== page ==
Walking among this group of HPC gurus, I was curious. Why has Grid become so important? Is it because the standards are finally evolving? Is it because of the overwhelming cost savings to be realized? Is it all about more efficient IT utilization? Not from what I heard.
 
As most agreed, the reason for this recent momentum comes with the realization from a number of these organizations that they need to start thinking of Grid a bit differently. “Grid is not just about saving IT dollars.”  “Grid it is not just about more efficient utilization of resources.” The emphatic point made by a number of forward-thinking industry leaders is that Grid is an enabler of a new way of thinking, a new way of doing business and a way to do new things.
 
I think there are two things we can expect to see this year. New technology to support the computational challenges of unmanageable amounts of data, and new thinking on how to build computational infrastructures — the quest for a cyberinfrastructure — and the realization of Grid as being the foundation of high-end computing advancement.
 
I've met with a number of companies over the past year that were simply in a rut — trying to remain competitive by attempting to apply new technology without changing the way they thought about or approached the problems. You can't simply apply old problem solving to a new computing paradigm.
 
Grid could enable the convergence of HPC and mainstream computing. That's huge. 
 
Grid is fostering a new way of thinking. Grid is even driving the investment, both in money and resources, into rethinking business processes and usage models.
 
Grids can be built to serve specific (work group, departmental) purposes and, certainly, the enterprise can benefit from organization-wide virtualization of resources. Some organizations have chosen to describe Grid as part of the bigger picture — part of the Service-Oriented Enterprise — but my thinking leans toward Grid actually being the bigger picture. That is, Grid is the infrastructure of the new enterprise architecture. Grid is the architecture of the future.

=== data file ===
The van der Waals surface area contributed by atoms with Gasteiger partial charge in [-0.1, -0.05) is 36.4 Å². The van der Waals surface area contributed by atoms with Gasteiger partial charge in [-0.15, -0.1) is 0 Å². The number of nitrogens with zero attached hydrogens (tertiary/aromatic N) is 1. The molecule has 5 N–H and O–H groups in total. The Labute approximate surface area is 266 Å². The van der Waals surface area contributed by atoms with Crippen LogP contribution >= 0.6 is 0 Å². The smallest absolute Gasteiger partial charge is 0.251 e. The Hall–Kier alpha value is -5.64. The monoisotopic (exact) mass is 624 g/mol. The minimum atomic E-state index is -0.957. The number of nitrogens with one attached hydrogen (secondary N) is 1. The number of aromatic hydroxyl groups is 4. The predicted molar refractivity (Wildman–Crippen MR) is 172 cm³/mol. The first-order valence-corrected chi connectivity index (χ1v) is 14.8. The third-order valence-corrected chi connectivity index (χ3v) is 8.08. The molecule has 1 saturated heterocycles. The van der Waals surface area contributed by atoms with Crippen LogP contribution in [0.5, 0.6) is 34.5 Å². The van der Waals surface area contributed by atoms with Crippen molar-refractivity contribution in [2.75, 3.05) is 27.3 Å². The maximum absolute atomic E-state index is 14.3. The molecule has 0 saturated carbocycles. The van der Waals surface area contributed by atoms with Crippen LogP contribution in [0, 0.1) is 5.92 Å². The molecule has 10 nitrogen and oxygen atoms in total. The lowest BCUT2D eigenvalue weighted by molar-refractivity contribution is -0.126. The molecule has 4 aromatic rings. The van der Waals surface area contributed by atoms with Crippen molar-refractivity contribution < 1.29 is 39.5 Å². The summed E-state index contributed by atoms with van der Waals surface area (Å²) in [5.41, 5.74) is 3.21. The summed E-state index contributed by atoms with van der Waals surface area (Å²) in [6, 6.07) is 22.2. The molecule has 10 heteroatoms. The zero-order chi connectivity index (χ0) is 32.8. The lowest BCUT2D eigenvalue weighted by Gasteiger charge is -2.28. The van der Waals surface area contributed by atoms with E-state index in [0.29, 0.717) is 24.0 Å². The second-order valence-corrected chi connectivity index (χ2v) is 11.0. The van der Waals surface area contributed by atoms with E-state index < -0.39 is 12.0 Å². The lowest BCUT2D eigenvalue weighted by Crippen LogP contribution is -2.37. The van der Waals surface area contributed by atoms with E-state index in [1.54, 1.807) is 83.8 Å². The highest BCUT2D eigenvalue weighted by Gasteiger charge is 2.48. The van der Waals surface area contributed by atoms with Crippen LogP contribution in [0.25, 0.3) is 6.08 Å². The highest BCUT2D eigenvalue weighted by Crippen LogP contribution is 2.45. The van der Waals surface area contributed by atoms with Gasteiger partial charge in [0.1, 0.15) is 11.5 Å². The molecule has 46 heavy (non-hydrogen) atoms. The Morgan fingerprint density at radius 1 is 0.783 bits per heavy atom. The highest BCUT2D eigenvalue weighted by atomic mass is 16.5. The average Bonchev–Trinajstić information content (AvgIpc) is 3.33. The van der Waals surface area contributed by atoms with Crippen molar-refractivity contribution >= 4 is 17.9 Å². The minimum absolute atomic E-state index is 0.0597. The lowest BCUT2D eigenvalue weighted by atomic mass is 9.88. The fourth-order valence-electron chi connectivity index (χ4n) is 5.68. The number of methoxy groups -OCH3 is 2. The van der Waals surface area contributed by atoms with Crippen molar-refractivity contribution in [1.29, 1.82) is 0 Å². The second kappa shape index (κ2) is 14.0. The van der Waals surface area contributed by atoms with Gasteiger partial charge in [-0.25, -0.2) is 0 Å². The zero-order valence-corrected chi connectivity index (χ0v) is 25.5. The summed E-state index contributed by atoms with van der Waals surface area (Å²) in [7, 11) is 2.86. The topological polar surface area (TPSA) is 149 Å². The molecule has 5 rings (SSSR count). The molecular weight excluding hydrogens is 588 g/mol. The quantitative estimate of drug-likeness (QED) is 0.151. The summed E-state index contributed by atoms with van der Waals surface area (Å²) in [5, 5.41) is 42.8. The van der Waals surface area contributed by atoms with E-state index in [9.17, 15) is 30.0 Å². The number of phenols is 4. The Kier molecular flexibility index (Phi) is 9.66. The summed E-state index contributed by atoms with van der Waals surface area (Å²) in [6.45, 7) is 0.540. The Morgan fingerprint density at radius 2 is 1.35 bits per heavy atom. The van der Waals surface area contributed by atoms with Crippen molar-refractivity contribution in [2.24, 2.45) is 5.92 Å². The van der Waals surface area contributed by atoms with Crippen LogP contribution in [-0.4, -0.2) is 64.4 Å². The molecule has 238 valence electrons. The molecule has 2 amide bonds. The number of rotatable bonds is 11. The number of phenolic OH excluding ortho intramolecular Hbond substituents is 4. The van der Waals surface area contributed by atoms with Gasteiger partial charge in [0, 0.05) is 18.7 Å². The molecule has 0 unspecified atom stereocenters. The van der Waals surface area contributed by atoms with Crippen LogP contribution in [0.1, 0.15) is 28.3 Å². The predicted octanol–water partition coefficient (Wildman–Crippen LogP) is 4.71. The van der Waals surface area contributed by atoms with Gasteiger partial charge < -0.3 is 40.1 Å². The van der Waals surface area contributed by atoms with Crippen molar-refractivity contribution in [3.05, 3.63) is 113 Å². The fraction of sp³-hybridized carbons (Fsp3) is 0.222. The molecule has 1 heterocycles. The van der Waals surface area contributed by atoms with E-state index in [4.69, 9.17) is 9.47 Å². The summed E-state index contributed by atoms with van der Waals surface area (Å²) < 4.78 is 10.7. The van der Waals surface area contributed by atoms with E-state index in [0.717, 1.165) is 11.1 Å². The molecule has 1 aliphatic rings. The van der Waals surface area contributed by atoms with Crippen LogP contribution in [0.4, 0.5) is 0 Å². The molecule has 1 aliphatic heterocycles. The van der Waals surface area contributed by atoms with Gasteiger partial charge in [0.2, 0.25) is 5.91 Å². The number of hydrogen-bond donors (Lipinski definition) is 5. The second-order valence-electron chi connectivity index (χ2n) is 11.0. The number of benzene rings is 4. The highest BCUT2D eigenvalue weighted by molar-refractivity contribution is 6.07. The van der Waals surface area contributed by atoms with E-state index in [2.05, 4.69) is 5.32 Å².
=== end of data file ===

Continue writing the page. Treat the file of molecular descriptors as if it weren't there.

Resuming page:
A Grid implementation offers the potential of unlimited access to data, with no dependency on location, and not just to access or retrieve the data, but also the ability to manipulate the data to accomplish things previously impossible. It's about virtualization, and that has very broad appeal well beyond the HPC community.
 
As we've learned historically, new technology forces us to transform our business processes. Adopting new business processes often allows us to tackle new business problems or challenges. The enterprise of the future will be a mesh (or a Grid if you will) of all resources available to take on a given problem at a specific point in time.  Dynamic, virtual, scalable, seamless, transparent.
 
The concepts of utility computing or autonomic computing — and even the Service-Oriented Enterprise, the architecture and infrastructure discussions around the enterprise or the architecture of the future — make much more sense if a Grid infrastructure is already in place. For the most part, we are all talking about the same thing.
 
The adoption challenges for implementing a Grid infrastructure fall into three categories: technical, cultural and administrative. We plan to explore these challenges in-depth with a significant state-of-the-industry market analysis report to be released in the fall of this year.
 
But for now, here's the latest buzz: Grids are far from mature, and they bring along their own set of challenges, with the political challenges not to be taken lightly. However, the effort is worth the pain — don't get hung up on the small stuff.
 
About Mike Bernhardt
 
Mike Bernhardt is CEO of Grid Strategies Inc., a niche market analyst, consulting and advisory group offering guidance, counsel, and business and market planning services for clients of all sizes working in and around the emerging Grid industry. Learn more about the company at www.GridStrategies.com.